Faith Mokgalaka, founder and CEO of Puno Greenery.
Agritech crowd-farming platform Puno Greeneryis offering investors an alternative investment option, by connecting them to farmers who are looking to grow their small-scale businesses.
The new investment marketplace, currently in trial phase, will be officially launched next week by agritech entrepreneur and Wits University student Faith Mokgalaka.
Mokgalaka, who is completing a degree in computer science, says being a farmer herself, she coined the idea after struggling with financial resources to grow her business, during her early stages of entrepreneurship.
A few years later, she pursued her vision to combine her agricultural background and computer science studies to build a platform that would help farmers gain financial support to scale their businesses, while offering the investor an opportunity to invest in assets that are not influenced by financial market trends.
These assets could be livestock, crops or equity in the farm business.
Investors choose how much money they would like to invest, with the platform allowing them to invest a maximum of 20% equity per farm.
During a telephone interview with ITWeb, Mokgalaka explained it is important to help farmers with the capital they need, as they often find it difficult to qualify for mainstream business loans and funding schemes, as a result of their businesses being perceived as high-risk.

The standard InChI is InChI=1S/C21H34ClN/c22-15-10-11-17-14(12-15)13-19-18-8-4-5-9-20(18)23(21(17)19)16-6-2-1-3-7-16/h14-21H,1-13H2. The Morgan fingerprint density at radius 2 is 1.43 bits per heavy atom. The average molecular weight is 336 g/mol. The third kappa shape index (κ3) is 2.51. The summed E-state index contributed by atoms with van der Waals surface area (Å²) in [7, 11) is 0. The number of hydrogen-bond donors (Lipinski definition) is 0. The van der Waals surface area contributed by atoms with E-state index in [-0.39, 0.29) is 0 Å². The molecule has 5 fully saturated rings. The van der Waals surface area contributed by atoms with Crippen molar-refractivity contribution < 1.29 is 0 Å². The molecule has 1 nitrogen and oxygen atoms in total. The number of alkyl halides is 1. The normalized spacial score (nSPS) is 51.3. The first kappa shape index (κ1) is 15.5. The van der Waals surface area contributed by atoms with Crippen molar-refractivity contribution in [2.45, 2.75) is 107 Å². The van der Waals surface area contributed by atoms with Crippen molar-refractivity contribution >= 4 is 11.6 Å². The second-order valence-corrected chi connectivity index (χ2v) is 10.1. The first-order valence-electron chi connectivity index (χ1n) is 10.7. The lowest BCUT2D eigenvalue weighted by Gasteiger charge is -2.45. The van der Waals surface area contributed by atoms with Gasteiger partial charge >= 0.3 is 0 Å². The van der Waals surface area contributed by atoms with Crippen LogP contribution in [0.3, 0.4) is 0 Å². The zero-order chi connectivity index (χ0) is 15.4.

“By using data science, the platform responds to both the needs of the investor and the farmer. As an investor, you get to choose which farm you want to invest in, get a share of the profits made by the farmers, and you also get to track your investment in real-time, and remain updated on the progress of the farm(s) you have invested in,” says Mokgalaka, CEO of Puno Greenery.
The investor earns 15% of the profit earned by the farmer once the assets have been sold.The interest rates are fixed and are not hindered by the inflation rate or any other economic factors.
Mokgalaka says anybody can be an investor, with a minimum of R500 required to invest in a farm.
The investment period differs according to what the investor chooses to put their money in; for example, chicken farming takes about six weeks from the time they hatch to the time they are sold.
Investing in vegetables could see the investor waiting for a period of up to 12 months.
Fortunately, some farmers have a direct market; so as soon as they start harvesting they can sell their produce immediately, she adds.
“Puno Greenery is farmer-centric – we aim to help the farmer to see growth, rather than the farmers working for the investor. We also aim to intentionally help farmers from disadvantaged backgrounds that rely on farming as a main source of income.
“Another positive thing about crowd investment is its robustness. The crowd investment sector is ‘an independent state’, as it is not linked to other financial markets and thus remains stable in times of economic instability,” she adds.
Early this year, the platform received a R130 000 funding boost from undisclosed investors. The funds have helped to market the business, which now has over 50 farmers listed on the platform.
“After undergoing the de-risking process, three farmers that were ready to produce crops were given a financial boost to start harvesting, with some already starting to make a profit,” concludes Mokgalaka.